The events of this 1996 movie take place in a Los Angeles suburb, but these events could have taken place in any suburb. This movie is a 95 minute teaching tool that depicts an extended power blackout and the consequences that can befall those who are unprepared for and affected by such a power and communications blackout.
In the movie, the stress generated by the power blackout magnifies the stresses that has already been afflicting the lives of the movie characters. Life suddenly becomes more perplexing without electronic services such as phones, TVs, radios, and ATMs. A married couple, for example, has a sick child and because of the power and communications blackout, the desperate husband must steal the prescription medication from a pharmacy.
After hearing rumors of looting and social unrest, the family has a harrowing encounter with a burglar one night. A neighbor shoots the fleeing burglar, and then everyone conspires to cover up the fact that the dead burglar was armed only with a knife.
Following this traumatic event and a contentious, unproductive meeting with neighbors regarding how to cooperate during the blackout, the family decides to “bug out” to the wife’s parents’ house, which is about 500 miles away. Their fortunes on the road, however, are even worse than those that they experienced at home. They run low on gas and become involved in a gunfight when they try to siphon gas from what they thought was an abandoned vehicle. When the husband first approaches an outlying, solitary house to seek help, he is not able to enlist the help that he needs from the suspicious occupant.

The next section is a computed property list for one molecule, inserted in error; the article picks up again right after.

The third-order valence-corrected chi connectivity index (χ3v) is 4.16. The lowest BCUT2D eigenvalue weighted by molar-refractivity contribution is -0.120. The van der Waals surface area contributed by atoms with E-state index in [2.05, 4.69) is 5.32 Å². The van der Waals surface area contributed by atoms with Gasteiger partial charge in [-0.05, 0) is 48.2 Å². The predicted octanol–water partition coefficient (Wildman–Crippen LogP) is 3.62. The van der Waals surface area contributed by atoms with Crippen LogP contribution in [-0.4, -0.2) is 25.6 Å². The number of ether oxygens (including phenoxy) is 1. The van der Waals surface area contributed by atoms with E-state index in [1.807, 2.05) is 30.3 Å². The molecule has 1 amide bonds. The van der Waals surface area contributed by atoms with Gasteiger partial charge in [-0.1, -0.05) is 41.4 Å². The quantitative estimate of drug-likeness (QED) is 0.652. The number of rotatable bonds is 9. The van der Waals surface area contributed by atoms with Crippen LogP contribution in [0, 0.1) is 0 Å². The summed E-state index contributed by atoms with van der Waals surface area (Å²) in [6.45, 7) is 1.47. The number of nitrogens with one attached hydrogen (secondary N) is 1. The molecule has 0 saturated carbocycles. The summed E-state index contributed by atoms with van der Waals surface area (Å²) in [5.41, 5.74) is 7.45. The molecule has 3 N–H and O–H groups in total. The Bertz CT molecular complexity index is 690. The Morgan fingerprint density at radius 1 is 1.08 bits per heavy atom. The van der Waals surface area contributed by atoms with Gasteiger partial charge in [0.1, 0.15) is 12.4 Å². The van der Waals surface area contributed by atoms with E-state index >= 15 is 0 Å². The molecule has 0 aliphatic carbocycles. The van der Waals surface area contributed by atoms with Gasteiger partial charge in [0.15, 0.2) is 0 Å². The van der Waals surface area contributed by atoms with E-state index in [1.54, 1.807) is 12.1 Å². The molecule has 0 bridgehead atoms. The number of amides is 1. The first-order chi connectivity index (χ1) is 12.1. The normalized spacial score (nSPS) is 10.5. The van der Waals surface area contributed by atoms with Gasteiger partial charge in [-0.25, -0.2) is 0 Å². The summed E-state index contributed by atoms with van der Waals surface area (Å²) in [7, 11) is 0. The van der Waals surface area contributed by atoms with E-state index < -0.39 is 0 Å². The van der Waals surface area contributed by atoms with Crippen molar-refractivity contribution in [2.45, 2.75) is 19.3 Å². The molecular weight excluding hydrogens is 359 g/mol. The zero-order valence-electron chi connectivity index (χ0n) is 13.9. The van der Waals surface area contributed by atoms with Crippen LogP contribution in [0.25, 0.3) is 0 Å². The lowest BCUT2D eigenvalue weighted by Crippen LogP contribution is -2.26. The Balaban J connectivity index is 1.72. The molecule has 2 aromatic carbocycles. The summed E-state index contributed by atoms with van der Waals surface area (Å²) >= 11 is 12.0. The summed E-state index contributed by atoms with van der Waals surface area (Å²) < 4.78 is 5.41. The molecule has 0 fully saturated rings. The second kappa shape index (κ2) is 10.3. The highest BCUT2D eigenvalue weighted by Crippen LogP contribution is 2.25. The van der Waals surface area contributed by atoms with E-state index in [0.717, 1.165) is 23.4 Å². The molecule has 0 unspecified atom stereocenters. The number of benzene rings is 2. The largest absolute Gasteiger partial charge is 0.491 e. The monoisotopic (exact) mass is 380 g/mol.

This movie shows the many dangerous mistakes that unprepared people can make during a disaster such as a power blackout. This family, for example, had given no thought beforehand to a shelter in place plan or to a “bug out” plan, and they were woefully unprepared to do either.
Without communications with the outside world, this family had no way to confirm the rumors of unrest and looting. They did not even have factual information regarding how far the power blackout extended. The Great Northeastern Blackout of 2003, for example, extended all of the way from parts of the northeastern and Midwestern U. S. to the Canadian Province of Ontario. A movie review is available for this movie as well.
A prepper family would have been better prepared, and less stressed. They would have handled the power blackout problems in a less dangerous manner.
Watching a movie like this is a form of stress inoculation for preppers. They see the mistakes that the movie characters make, and then preppers are motivated to acquire the equipment and skills that they need to avoid making these same mistakes. After having “experienced” the disaster once, and after having prepared well for such a disaster in the future, preppers are much better prepared to manage such future disasters.
Without preparation, disaster victims can become desperate and impulse driven. Their resulting behavior can cause such victims to resort to a less civilized demeanor that makes them dangerous to themselves and to others.
Although this movie has an “R” rating, it can offer a good way to help convince reluctant spouses and older children of the need to embrace the prepper lifestyle.
In my opinion,“The Trigger Effect” is a good movie for preppers to watch.
Daniel Vale has a black belt in Seibu Kan Karate and has taught three credit self-defense courses at three colleges and universities. Over the years, he also has worked as a police officer, caseworker, security guard, and state hospital security attendant. He has 21 semester hours and 9 quarter hours of criminal justice related of courses.